Charter Schools: Why Can't Republicans Make This Issue A Winner?

Charter schools work – on so many levels. Charter schools educate kids. Charter schools promote local control and parental involvement. Charter schools succeed in stark contrast to the failed policies of the NEA and the Department of Education.

One New Orleans charter school changes the culture, sees the results

New Orleans’ corrupt, decrepit Orleans Parish School Board was mortally wounded before Katrina. The State-run Recovery School District had started to take over failed Orleans Parish schools, and the charter movement had a toe-hold.

Katrina wiped the slate clean. Charter schools led the comeback. Now, fully half of Orleans Parish’s public schools are charter schools, a higher percentage than any other city in the nation.

The conservative solution is demonstrably the better solution. And it doesn’t take a generation to prove it.

Republicans do a lot of hand wringing, trying to figure out how to make the Republican Party and conservative governance relevant to the minority community. (This is New Orleans, remember, and the public school system is 95% African-American.) Charter schools are a way to do it without pandering. People will notice when their children achieve in school. And rather than wasting taxpayer dollars, it just makes sense to spend it raising a more educated and more employable voter.

Sophie B. Wright Middle School was a typical Orleans Parish public school. It had failed utterly, to the point that the School Board was considering closing it and using the physical plant as an alternative high school.

But instead, in 2005, the school became Spohie B. Wright Charter School, headed by Principal Sharon Clark.

In many respects, Wright’s dramatic improvement since it became a charter — it now ranks among the city’s most promising public schools without admissions requirements — illustrates the charter model’s greatest strengths.

The middle school, which this fall added a high school program, earned local and national acclaim in 2008 when every single fourth-grader passed the high-stakes LEAP exam. This fall it narrowly missed earning recognition as a “two-star” school, a still-elite but growing group of open-enrollment charters in the city. [By contrast, two-thirds to three-quarters of the students in some schools fail the LEAP — all the more remarkable because of Wright’s non-selective admissions. – ed.]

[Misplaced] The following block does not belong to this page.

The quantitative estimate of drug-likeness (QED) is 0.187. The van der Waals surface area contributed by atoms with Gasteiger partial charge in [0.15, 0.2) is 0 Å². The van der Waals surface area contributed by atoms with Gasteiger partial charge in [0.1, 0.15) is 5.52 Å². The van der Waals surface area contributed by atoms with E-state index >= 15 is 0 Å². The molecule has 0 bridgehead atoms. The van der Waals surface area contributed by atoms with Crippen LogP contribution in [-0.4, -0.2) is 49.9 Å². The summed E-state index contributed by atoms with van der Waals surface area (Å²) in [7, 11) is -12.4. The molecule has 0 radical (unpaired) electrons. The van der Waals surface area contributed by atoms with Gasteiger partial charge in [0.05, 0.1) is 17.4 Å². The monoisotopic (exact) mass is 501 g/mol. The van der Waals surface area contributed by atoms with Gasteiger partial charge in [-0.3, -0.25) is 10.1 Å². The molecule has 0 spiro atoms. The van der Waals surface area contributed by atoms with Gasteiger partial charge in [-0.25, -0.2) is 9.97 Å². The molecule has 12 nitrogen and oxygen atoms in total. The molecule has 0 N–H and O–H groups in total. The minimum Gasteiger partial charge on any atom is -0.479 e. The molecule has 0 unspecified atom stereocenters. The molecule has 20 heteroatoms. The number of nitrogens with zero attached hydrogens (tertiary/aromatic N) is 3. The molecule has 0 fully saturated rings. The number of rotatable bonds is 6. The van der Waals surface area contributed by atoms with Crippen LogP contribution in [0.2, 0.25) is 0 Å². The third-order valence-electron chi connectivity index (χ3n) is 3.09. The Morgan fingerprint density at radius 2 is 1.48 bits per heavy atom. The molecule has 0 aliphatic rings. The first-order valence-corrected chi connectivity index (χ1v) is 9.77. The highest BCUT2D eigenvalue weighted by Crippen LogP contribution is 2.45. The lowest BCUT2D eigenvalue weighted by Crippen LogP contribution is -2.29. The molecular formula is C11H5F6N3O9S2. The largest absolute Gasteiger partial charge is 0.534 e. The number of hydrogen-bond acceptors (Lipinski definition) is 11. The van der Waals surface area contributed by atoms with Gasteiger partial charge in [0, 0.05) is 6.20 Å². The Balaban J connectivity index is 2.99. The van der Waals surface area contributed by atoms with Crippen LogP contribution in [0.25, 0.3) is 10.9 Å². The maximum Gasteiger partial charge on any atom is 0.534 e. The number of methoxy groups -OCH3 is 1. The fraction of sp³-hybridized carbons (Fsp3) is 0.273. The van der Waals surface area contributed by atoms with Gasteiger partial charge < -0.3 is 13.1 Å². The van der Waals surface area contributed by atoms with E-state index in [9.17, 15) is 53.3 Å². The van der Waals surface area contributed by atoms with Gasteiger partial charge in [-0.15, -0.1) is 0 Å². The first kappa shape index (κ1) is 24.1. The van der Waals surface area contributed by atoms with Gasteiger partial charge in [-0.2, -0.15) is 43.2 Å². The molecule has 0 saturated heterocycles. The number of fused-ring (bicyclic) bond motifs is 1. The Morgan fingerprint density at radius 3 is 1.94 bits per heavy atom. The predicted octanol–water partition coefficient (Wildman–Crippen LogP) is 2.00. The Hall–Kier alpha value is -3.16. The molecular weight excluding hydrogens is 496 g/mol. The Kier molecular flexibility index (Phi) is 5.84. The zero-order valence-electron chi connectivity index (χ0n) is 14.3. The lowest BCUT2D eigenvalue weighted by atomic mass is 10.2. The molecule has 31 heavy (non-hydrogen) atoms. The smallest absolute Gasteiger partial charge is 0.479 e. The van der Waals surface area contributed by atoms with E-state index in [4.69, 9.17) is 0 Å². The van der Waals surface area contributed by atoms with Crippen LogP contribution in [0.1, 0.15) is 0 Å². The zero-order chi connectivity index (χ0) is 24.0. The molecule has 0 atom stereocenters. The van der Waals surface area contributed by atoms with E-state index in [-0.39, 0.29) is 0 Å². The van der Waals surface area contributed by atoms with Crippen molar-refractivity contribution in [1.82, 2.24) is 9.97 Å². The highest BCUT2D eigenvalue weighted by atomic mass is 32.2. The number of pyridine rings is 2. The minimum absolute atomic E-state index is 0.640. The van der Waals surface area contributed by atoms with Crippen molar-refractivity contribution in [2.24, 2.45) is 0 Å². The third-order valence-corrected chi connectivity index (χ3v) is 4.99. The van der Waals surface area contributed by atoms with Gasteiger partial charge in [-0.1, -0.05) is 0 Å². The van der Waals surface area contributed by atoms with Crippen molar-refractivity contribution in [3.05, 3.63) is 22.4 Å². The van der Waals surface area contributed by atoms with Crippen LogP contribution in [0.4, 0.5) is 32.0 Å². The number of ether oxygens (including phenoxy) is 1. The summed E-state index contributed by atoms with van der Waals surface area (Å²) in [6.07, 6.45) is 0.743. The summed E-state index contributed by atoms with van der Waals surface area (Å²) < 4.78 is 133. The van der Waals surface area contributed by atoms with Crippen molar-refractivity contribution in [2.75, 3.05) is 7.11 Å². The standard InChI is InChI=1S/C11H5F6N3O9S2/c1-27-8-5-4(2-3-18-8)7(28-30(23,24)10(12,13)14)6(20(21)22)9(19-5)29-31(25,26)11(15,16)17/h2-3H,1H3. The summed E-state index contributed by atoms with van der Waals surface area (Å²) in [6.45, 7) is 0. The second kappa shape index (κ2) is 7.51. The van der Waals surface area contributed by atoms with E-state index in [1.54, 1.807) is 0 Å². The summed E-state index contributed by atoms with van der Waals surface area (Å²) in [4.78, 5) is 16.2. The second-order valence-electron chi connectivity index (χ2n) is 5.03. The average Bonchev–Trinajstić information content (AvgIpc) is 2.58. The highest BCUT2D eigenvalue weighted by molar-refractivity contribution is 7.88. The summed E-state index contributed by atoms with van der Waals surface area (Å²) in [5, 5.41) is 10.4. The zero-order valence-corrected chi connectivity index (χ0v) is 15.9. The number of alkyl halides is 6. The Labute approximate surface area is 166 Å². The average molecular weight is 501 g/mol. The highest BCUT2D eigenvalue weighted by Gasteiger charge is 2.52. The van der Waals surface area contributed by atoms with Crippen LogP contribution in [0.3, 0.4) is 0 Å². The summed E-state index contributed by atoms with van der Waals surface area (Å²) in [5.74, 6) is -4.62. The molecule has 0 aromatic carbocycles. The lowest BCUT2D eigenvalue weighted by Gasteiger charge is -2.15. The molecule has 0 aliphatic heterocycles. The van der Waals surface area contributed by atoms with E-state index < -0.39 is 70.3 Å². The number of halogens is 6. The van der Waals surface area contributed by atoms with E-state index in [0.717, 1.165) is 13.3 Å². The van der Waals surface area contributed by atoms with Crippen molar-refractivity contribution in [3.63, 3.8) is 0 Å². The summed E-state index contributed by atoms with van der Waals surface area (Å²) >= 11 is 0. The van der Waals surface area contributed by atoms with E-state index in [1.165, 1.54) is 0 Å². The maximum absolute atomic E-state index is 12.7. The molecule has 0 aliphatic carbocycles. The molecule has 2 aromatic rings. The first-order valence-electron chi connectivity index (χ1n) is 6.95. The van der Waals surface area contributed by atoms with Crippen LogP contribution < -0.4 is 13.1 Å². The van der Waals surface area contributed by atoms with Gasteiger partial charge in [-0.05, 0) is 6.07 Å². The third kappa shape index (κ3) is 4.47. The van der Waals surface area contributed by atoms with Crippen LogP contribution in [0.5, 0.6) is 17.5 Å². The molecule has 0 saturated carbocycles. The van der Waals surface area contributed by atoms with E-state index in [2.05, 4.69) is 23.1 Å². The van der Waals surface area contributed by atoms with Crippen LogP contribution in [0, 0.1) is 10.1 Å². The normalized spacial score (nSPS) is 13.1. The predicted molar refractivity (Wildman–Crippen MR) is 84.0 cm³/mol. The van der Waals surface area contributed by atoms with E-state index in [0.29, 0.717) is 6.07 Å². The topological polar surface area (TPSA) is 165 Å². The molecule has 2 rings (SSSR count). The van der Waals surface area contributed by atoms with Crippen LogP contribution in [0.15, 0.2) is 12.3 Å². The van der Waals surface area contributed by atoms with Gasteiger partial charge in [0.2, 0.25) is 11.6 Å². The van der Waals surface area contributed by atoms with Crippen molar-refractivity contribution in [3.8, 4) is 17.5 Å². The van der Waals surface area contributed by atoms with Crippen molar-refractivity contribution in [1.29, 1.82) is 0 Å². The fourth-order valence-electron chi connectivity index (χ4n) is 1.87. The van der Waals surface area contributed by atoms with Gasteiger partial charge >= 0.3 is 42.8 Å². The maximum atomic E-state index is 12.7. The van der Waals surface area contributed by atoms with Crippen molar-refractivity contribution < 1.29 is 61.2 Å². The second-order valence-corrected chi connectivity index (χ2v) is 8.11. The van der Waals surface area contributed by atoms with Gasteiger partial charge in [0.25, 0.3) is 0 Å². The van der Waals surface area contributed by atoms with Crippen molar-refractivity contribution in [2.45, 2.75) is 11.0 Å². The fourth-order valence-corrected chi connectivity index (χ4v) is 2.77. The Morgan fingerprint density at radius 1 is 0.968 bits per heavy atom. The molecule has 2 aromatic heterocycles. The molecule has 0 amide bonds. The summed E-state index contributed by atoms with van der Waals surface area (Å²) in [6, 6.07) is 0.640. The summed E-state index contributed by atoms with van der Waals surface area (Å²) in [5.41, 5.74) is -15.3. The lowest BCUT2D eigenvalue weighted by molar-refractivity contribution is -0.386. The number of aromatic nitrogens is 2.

With no district bureaucracy to support it — or meddle in its affairs — Clark and her staff have unprecedented control over Wright, and no one to blame but themselves for failures. Charter schools receive public money, but independent boards run them, and make nearly all the decisions about staffing, curriculum and schedules.

At Wright, the board usually supports Clark’s decisions wholeheartedly. So on a dime, school leaders can decide to add a new math class for struggling students, decide to buy its own buses and run transportation in house, dismiss low-performing teachers (what Clark calls “freeing up their futures”), or hire an impressive salesman at Office Depot to be the school’s administrative assistant — all of which Clark has done.

Clark, a New Orleans native, returned from Arizona to her hometown in 2001 and took the helm of the then-notorious Sophie B. Wright campus on Napoleon Avenue, one of dozens of failing schools run by the Orleans Parish School Board. From day one, Clark made it clear that old habits should die quickly.

“They say you’re not smart, that you’re not working on grade level! That you’re failing! Stand up if you think you’re failing! Stand up!” Wright barked at students during her first fall at Wright.

“Stand up if you’re big and bad and bold and you’re going to come here late every day. Stand up!… You’re not going to tell me you’re getting a free education and you’re not going to come to school? Free books, free buildings, free everything!”

The fundamental flaw of the old governance structure may have been that, because of bureaucracy, inconsistent leadership and politics, school leaders weren’t empowered to make decisions they felt were in the best interest of kids.

Do tell.

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